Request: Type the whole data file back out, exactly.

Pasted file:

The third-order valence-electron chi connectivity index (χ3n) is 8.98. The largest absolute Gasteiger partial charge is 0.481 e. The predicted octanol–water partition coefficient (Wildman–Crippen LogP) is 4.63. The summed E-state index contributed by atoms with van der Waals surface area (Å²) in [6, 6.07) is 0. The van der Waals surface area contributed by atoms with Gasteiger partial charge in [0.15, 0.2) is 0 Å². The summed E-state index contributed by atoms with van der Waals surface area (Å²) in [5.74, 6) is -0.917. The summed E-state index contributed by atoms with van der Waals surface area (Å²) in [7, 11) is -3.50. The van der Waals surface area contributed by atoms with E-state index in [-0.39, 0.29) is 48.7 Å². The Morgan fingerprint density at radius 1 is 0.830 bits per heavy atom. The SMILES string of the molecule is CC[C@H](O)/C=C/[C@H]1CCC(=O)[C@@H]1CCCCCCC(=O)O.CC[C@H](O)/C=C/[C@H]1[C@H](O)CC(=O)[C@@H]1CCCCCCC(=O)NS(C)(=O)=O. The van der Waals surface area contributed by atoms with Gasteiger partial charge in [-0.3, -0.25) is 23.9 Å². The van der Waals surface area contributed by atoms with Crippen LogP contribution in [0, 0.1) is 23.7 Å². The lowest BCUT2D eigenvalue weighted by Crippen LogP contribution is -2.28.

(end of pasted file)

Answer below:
The third-order valence-electron chi connectivity index (χ3n) is 8.98. The largest absolute Gasteiger partial charge is 0.481 e. The predicted octanol–water partition coefficient (Wildman–Crippen LogP) is 4.63. The summed E-state index contributed by atoms with van der Waals surface area (Å²) in [6, 6.07) is 0. The van der Waals surface area contributed by atoms with Gasteiger partial charge in [0.15, 0.2) is 0 Å². The summed E-state index contributed by atoms with van der Waals surface area (Å²) in [5.74, 6) is -0.917. The summed E-state index contributed by atoms with van der Waals surface area (Å²) in [7, 11) is -3.50. The van der Waals surface area contributed by atoms with E-state index in [-0.39, 0.29) is 48.7 Å². The Morgan fingerprint density at radius 1 is 0.830 bits per heavy atom. The SMILES string of the molecule is CC[C@H](O)/C=C/[C@H]1CCC(=O)[C@@H]1CCCCCCC(=O)O.CC[C@H](O)/C=C/[C@H]1[C@H](O)CC(=O)[C@@H]1CCCCCCC(=O)NS(C)(=O)=O. The van der Waals surface area contributed by atoms with Gasteiger partial charge in [-0.3, -0.25) is 23.9 Å². The van der Waals surface area contributed by atoms with Crippen LogP contribution in [0, 0.1) is 23.7 Å². The lowest BCUT2D eigenvalue weighted by Crippen LogP contribution is -2.28.